DCSIMG

Why do we still laugh at Germany?

The image of Germans as a nation that spends all its time drinking beer and listening to oompah bands is as erroneous as the idea that they are all humourless and militaristic

THE ugly spectre of Europe’s biggest power engaged in a battle of words with its welterweight neighbour over suitable behaviour on the beaches and in the bars would be funny, possibly even to Germans, if the joke hadn’t worn so thin.

Silvio Berlusconi, the Italian prime minister, and his junior tourism minister, Stefano Stefani, tapped into a rich vein of post-war animosity this week: one that says it is tolerable to revile a generation that had nothing to do with the bombing of Rotterdam and the gas chambers of Treblinka.

First Mr Berlusconi compared a German MEP to a Nazi concentration camp guard, and then Mr Stefani spoke of the "blonde, stereotypical behaviour" and arrogance of German holidaymakers.

But the jibes which forced Gerhard Schrder to cancel his deckchair reservation on the Adriatic next week would be ruled out of court for any other nation or ethnic group.

Could they get away with wisecracks about lynchings in the American deep south, or over the napalming of Vietnamese villages?

No-one carries the burden of guilt more than Germans for what was done in their name during the 12-year lifespan of the Third Reich, although the guns have been silent for 58 years.

The country is awash with memorials and cemeteries, it has paid out billions in reparations and it has achieved a transparent and lasting democracy.

So what is it, Germans today ask themselves and their friends abroad, that makes them such targets for a war they had no part in and a past they have pledged not to forget? Will Germany remain marked for all time by the Nazi crimes?

Inevitably there will always be Berlusconis and Stefanos waiting to throw the sins of the fathers back in their faces.

Just two weeks ago, in London, the Goethe Institute, the overseas emissaries of German culture and language, hosted a new government campaign aimed at changing the old heel-clicking, beer-swilling, humourless, militaristic image that many Britons still have of Germans.

The Germans would prefer that we didn’t mention the war - preferably either of them. Catherine Mayer, the UK correspondent for the German news magazine Focus, said: "Germans are pretty fed up with John Cleese and Polish sketches, Hitler salutes and all that sort of thing."

It is obvious in the past fortnight that the message hasn’t reached Italy. But has it reached anyone? AA Gill wrote an article in the Sunday Times which conjured up every German stereotype under the sun. "Let’s admit it, we all hate the Germans," he said.

As Germans shake their heads and discuss their latest image crisis over a foaming stein of lager - although beer drinking is actually down and has been for years - the full impact of the slanging-match with Italy has still to be assessed.

A poll showed that 65 per cent of Germans backed their chancellor’s decision to dig in his heels and abandon his Italian holiday. The secretary of his party yesterday followed his example.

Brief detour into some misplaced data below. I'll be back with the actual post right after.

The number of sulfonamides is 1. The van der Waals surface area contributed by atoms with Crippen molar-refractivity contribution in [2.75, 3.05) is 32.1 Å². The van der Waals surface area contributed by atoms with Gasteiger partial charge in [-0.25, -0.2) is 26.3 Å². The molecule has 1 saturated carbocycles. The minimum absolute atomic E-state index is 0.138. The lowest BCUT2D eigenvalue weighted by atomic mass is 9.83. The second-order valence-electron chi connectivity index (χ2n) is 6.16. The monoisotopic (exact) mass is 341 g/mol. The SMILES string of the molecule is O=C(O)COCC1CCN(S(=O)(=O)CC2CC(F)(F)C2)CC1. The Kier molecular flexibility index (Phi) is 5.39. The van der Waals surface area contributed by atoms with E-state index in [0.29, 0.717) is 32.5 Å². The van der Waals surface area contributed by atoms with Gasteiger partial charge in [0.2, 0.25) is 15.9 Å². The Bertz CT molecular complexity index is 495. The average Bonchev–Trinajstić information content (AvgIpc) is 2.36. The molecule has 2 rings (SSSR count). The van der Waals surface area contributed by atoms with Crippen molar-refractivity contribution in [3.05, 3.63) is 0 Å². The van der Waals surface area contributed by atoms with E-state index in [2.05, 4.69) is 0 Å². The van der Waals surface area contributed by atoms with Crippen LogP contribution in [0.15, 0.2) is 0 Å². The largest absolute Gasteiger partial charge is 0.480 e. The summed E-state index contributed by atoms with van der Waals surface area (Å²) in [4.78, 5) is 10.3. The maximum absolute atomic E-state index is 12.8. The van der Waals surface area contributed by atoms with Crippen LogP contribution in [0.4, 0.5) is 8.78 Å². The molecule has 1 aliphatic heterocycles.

Poland and Austria yesterday virtually pleaded with the Germans to take their holiday cash there instead. Italian mayors and opposition MPs joined in calling for Mr Stefani’s head.

Mr Berlusconi, who started all the trouble, faced the threat that his fractured coalition could collapse underneath him.

As most of the ten million Germans who travel to Italy annually, spending 5 billion into the bargain, book up to a year in advance there will not be a mass boycott - at least not this summer.

Whether or not the row will spin off into trade and investment, clogging the wheels of the European Union when Italy is at its helm, remains to be seen. But the Germans hope one lesson may be learned: "Call us deckchair-stealers, call us boorish, call us burpers, beer-bellies and braggarts, but don’t call us Nazis."

A German sociologist cites a study showing that 80 per cent of British schoolchildren, when asked what they associated with Germany, mentioned the Second World War, and 50 per cent mentioned Hitler.

Many think the wellspring for the continuing animosity is Germany’s affluence, yet the German economic miracle is history and dole queues are lengthening. However, there is still a perception of a Mercedes in every garage and a holiday in the sun four times a year.

Mr Stefani was perhaps just a little right when he mentioned loutish behaviour on the beaches: Germans are sometimes not attractive when fuelled with lager and pride. But that doesn’t make them Nazis.

Perhaps Messrs Berlusconi and Stefano, and anyone else for that matter, should consider the thoughts of the following two people before telling the next German joke.

Thomas van den Bergh is a Dutch Jew who lost three grandparents, two aunts, two uncles and numerous cousins thanks to the Germans.

"However," he wrote recently, "I know quite a few Germans (which most British don’t), I speak the language (which most British don’t), I visit the country quite regularly (which most British don’t) and I think the Germans in general aren’t better, or worse, than other people. They are certainly less selectively xenophobic than the British."

Jan-Phillip Litz, 17, a schoolboy in Leopoldshoehe, North-Rhine Westphalia, said: "I went on holiday to Britain recently. It was fantastic. I loved London - so cool!

"But several people started doing the goose-step when they heard us speaking German. They made Hitler salutes. They put a comb underneath their noses and pretended to be Hitler. Was I supposed to find this funny? What has this got to do with me?"

Mr van den Bergh I do not know, but he seems to make sense. Jan-Phillip Litz is my stepson, he is extremely kind and thoughtful and I could only answer him: "I have no idea."

 
 
 

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